Fifty-five percent of employers surveyed about the impact of the Patient Protection and Affordable Care Act report increased business costs in the range of 1% to 4%.
Many employers have waxed eloquent about the effect of the Patient Protection and Affordable Care Act on their business costs. Their statements often include dire warnings about layoffs and large premium increases. But when employers actually put pen to paper (or fingers to keyboard) they are discovering that the impact may actually be less dramatic.
Survey results show that 69% of employers who offer health insurance benefits have analyzed the impact of healthcare reform on those benefits. About half of the respondents assigned a dollar value to the impact and of those, 55% reported increases from 1% to 4%, according to the 2013 results from ACA'S Cost Impact: Employer-Sponsored Health Plans.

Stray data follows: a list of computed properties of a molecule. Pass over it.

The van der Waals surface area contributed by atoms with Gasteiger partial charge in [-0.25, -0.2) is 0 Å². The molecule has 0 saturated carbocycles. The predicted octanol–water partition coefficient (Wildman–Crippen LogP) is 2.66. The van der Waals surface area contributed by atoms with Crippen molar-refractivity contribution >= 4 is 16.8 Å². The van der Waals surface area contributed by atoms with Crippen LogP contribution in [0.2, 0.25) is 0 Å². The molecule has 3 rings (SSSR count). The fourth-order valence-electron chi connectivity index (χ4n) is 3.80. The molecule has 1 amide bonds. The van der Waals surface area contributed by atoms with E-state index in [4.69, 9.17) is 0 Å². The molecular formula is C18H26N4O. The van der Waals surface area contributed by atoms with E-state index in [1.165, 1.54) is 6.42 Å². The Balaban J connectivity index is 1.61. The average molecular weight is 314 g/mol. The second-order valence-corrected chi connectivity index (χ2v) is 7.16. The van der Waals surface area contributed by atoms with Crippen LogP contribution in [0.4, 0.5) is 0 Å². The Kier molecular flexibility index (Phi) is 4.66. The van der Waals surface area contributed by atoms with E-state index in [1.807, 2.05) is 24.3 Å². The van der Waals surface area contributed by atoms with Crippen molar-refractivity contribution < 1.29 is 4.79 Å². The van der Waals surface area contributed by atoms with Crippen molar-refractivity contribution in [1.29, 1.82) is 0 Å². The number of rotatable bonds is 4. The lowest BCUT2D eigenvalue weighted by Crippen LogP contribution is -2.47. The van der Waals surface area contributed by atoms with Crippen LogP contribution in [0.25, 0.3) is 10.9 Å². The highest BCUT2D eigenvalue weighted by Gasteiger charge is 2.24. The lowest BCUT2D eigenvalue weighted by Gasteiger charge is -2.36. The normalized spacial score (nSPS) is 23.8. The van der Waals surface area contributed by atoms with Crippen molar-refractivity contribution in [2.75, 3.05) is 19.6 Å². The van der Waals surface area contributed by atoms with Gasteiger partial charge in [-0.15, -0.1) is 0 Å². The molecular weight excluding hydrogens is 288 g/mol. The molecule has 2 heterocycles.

In a telephone interview, Julie Stich, research director for the Milwaukee-based International Foundation of Employee Benefit Plans, said the large share of employers doing ACA cost analysis indicates that employers are "moving forward" in terms of ACA implementation. "They are looking at their direct costs, assessing the impact on their bottom line, and looking for ways to cuts costs."
Among the survey surprises: about 51% of small employers (fewer than 50 employees) reported healthcare benefit increases between only 1% and 6% in 2013, while 28% said the increase was more than 15%. Another 17% said there was no change in costs.